Monday, November 13, 2006


Last week, St. Vincents Hospital in Darlinghurst Australia celebrated 20 years of providing sterile syringes to injection drug users, and they have a lot to celebrate. In 1986, one young and daring doctor, Dr. Alex Wodak, acted according to his medical ethics and against Australian drug policies, and began distributing sterile syringes to injection drug users using money collected in a hat that was passed among clinic staff. Alex challanged law enforcement with medical redommendations, and "It was a gamble that paid off" according to the Sydney Morning Herald (Nov 13),
By 2000, needle and syringe programs around Australia had prevented an estimated 25,000 HIV infections and 21,000 hepatitis C infections and saved the country as much as $7.7 billion in health costs.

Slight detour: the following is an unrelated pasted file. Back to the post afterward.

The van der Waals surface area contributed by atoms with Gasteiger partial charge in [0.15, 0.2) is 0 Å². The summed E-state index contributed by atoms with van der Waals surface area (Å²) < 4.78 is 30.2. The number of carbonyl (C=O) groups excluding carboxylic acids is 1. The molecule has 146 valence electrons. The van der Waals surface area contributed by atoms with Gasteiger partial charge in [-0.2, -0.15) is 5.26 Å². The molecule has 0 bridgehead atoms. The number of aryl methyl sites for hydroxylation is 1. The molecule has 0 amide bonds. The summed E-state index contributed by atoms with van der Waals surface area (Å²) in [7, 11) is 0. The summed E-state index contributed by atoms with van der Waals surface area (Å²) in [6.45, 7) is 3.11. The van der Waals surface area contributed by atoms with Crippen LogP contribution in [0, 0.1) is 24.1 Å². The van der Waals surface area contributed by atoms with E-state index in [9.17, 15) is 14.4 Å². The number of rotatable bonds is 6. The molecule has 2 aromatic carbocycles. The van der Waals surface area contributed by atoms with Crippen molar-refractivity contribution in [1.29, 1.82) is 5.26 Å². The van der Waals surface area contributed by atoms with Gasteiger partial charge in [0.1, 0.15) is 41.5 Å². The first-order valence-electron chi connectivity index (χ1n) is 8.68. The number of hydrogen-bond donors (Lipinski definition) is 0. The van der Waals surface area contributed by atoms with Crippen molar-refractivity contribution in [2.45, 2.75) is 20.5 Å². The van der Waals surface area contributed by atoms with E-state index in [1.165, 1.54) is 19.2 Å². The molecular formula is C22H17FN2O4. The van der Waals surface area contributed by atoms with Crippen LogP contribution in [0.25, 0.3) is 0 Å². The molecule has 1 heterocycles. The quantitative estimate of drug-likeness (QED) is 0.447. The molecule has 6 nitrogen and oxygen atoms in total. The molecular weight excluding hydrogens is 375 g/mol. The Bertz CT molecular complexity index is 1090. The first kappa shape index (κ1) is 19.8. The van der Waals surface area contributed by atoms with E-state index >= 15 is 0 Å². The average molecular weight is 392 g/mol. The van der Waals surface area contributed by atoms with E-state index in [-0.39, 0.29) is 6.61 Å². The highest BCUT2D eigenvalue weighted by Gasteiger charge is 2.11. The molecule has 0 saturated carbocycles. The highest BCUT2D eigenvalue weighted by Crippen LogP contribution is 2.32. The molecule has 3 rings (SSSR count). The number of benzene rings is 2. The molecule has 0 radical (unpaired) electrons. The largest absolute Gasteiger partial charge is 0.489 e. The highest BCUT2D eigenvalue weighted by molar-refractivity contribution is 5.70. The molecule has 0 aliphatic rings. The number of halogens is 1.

Since the late 80's, the Australian government has incorporated harm reduction principles into their "Tough on Drugs" campaign and designated 860 locations where needle and syringe programs provide syringes and drug treatment services to addicts. By acting upon the recommendations of doctors rather than anti-drug laws, Australia prioritized disease prevention and they succeeded.

By contrast, the US authorities deciede it would be best to use HIV/AIDS as a deterrent to drug users. The result?

..the US has the highest AIDS incidence in the industrialised world, and 36 per cent of new HIV cases are injecting drug users, compared with less than 5 per cent in Australia.

Good for you Australia. And for my native country, shame, shame, shame.....

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